While the news of the world continues, both the hopeful and the grim, for our family it has been a particularly sad week.

My partner’s mother experienced a freak accident and died.

Brunswick resident Heather D. Martin wants to know what’s on your mind; email her at heather@heatherdmartin.com.

Her death brought home a lot of life’s lessons really fast, but first I want to tell you just a little bit about her.

To begin with, I say she died because I am given to straightforward statements like that. But Rose Marie herself would say she “passed.” I know this because she and I have had occasion to talk about people who died, and “passed” was always, without fail, the term she used. It gave some privacy and dignity to the person in question, a verbal veiling of the facts. It was kind.

Rose Marie was a nurse, most recently for people nearing the end of their lives, and before that for a private doctor and as a school nurse. She was one of those people who invariably became “part of the family.” She stayed later than required, made time for “a spot of tea,” and really, truly listened to the life stories that unfolded around her. She was very good at her job.

Rose Marie was also a deeply thoughtful person who attended to details. One of these details was the creation of a living will.


Unlike a last will, which distributes property and assets, the Mayo Clinic notes that “living wills and other advance directives are written, legal instructions regarding your preferences for medical care if you are unable to make decisions for yourself.”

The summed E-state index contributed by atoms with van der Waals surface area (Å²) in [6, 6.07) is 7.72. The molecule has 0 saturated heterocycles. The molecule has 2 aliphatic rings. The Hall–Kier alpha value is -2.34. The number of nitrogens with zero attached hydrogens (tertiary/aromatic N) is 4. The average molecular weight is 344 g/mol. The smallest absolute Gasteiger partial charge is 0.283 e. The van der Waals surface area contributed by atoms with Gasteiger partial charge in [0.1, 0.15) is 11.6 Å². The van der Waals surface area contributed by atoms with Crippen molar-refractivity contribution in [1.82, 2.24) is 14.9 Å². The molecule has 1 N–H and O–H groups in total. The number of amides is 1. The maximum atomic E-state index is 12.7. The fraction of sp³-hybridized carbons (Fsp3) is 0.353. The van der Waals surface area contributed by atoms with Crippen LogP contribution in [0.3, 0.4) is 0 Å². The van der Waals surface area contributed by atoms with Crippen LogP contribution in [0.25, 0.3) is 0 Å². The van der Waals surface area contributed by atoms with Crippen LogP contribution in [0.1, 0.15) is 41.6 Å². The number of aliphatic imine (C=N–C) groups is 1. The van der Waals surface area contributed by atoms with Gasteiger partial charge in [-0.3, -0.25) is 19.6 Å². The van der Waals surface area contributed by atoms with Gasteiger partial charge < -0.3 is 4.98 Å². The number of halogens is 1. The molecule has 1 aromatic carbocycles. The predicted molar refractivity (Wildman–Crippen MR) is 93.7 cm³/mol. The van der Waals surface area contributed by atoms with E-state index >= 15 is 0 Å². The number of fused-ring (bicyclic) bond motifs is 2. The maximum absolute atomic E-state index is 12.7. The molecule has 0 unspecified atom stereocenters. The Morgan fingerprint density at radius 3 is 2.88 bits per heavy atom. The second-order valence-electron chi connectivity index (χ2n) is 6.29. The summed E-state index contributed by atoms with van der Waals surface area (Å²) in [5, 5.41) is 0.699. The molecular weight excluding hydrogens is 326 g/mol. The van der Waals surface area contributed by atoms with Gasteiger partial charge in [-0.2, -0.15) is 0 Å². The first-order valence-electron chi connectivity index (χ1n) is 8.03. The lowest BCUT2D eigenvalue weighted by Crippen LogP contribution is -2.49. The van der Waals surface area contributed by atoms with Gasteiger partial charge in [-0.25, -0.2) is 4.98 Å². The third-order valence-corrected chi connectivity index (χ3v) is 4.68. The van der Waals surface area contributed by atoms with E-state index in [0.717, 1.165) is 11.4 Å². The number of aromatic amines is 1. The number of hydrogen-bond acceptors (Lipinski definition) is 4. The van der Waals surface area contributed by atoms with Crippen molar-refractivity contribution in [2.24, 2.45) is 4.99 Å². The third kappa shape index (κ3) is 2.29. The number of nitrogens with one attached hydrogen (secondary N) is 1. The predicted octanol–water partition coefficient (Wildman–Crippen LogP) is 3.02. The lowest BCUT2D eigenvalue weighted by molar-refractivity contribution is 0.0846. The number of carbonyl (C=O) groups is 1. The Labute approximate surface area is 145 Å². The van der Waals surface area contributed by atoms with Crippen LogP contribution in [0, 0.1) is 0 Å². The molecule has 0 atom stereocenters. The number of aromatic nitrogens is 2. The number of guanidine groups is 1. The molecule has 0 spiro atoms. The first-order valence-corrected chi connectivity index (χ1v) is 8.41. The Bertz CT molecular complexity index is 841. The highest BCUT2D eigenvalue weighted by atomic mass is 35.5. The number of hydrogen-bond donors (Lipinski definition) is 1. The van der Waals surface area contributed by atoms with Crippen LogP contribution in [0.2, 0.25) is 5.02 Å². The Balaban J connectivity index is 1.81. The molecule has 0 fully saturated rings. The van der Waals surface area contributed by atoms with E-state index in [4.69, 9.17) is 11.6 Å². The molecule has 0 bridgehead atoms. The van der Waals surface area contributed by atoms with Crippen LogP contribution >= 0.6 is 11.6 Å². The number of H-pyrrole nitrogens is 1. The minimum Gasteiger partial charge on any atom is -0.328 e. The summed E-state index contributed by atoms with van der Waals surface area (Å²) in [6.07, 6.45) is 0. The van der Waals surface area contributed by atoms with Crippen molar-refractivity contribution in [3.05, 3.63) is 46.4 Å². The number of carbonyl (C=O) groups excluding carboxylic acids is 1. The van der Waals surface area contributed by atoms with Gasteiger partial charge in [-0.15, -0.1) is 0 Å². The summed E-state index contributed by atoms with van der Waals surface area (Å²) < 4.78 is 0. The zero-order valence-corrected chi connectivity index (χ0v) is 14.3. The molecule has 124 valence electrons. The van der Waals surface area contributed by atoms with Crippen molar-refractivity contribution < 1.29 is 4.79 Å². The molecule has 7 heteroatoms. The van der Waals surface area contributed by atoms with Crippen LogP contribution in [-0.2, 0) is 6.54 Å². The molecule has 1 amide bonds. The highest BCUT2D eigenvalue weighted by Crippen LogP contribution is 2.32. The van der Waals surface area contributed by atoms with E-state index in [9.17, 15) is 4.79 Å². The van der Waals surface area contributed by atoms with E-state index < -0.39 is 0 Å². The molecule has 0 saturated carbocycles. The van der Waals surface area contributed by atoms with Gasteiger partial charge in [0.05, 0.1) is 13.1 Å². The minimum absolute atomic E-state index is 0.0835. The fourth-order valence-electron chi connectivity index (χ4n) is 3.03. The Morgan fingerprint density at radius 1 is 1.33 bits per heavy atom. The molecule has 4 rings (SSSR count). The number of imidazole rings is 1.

A living will records very specific instructions on what interventions you do – and, more importantly, do not – wish to receive in a crisis. It might not be pleasant to sit and think through all the various possible scenarios you hope will never happen, but it is important.

Also, although these documents are concerned with the end of life, that does not mean they are solely for the elderly. Accidents or injuries can befall us at any age and when a tragedy arrives, the time for sorting your thoughts and making decisions has passed.

Next, you should name a health care power of attorney: a person who is familiar with your wishes and who can legally act on your behalf to enforce them. Make sure they are legally registered as such, and that those who love you know who to call.

Many people choose to hire a lawyer to draft these documents, but there are also online versions available for the DIY crowd. Just remember to get the directives notarized.

The next most important step is to not keep it to yourself. It’s awkward, it might be unpleasant, but talking about your wishes gets easier the more you do it and, most importantly, it makes it clear to those who love you what your wishes are. No one will be left wondering if they are remembering correctly or second-guessing things. It might even prompt others to get clear on their own wishes as well.

I’m grateful to Rose Marie for giving her family a clear understanding of her wishes about end-of-life decisions and I am grateful her children were able to follow her directives. Most of all, though, I am grateful for the love she gave to all of us fortunate enough to be her family.

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